All that's left is to enhance some features with hand embroidery. The lines got finished off so that the "front" of the crystal stands out, and the light got some brighter color. Finally, the edges were trimmed, folded back and machine and hand stitched.
All in all, it turned out quite well, I think.
When I became more serious about dying fibers and fabric, I wanted to purchase a dedicated device to heat my water. I researched several options of hotplates and sous vide. The sous vide intrigued me, I couldn't see any disadvantages to it, and it was priced about the same as a quality hotplate.
I don't remember the brand, but it cost around $60 on Amazon. My fiber art friend now has it and she also really loves it. I want to describe the advantages and how to use it for dying fibers.
It heats your water evenly by circulating it so you don't have to worry so much about constant stirring. A hotplate will heat the water at the bottom of the pot much hotter than the water at the top. Therefore, the fabric at the bottom will pick up more dye than what's nearer the surface. To avoid this, you must stir the pot frequently. With the sous vide, you still have to stir, but the heating element is in the middle of the pot and it has a mechanism which is always moving the water around. This leads to very even temperatures throughout the pot.
Another thing is that you can set the temperature you want, unlike with a hot plate. When dying different materials, you may want a higher or lower temperature. You never want boiling water, which a hot plate might lead to if you're not careful. On the display you can set and monitor the temperature, and even through reviews say that it isn't always 100% accurate, for dying purposes, 1 or 2 degrees difference is not a big deal. Also, because of how the sous vide heats water, described above, it's better for fibers like wool, which like to gradually change temperatures. If it's shocked by becoming too hot too fast, it may felt on you.
There is also a timer, which is quite convenient.
There are some aspects of the sous vide which are not ideal for loose fibers especially. There is an opening on the tube which is where water is circulated. Inside there's a little propeller type device. This circulation of water around this propeller will take your fibers with it and they can get tangled inside. I didn't have dramatic problems with this, but I still looked for different solutions. One was to keep fibers separated in little bags, and regularly dip them so that they would receive fresh water and dye. This had the added advantage of keeping fibers in an orderly arrangement. When they are immersed in water they like to spread out really wide and get tangled a little with each other. I didn't have any problem with this method, but you do have to make sure to renew the water in the bags frequently. It makes it convenient to share the dye pot with other fibers and fabric as well. You don't want to be stirring fabric and tangle fibers up in the fabric.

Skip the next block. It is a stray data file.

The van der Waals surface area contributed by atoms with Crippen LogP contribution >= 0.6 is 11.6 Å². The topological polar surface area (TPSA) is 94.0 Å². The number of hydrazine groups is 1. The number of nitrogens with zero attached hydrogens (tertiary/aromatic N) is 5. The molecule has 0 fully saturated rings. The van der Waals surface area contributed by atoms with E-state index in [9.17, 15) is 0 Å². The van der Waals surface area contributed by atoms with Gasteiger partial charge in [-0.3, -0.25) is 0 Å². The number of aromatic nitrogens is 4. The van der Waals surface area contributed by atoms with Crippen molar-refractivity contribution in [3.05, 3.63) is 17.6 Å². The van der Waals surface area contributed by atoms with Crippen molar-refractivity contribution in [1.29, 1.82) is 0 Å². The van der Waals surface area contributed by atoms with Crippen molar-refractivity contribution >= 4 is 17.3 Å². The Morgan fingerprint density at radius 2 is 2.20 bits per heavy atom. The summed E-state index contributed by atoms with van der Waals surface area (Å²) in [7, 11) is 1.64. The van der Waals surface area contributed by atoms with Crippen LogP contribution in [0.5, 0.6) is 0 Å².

The other thing which worked for me, if I wanted the fibers to be loose for stronger dye saturation, was to cut off the foot part of some old panty hose and using a string, tie it on around the sous vide tube. This allows water through but blocks the fibers from getting inside. This worked totally fine. I would recommend this method at all times just to be on the safe side and keep your sous vide clean and in good condition.
These are some results of one dye pot. Different fibers took up the dye differently.
Warning: If using a sous vide for dying, DO NOT use it for food preparation. As with all dying equipment, it should be dedicated only to dying because it can be toxic to use for food preparation.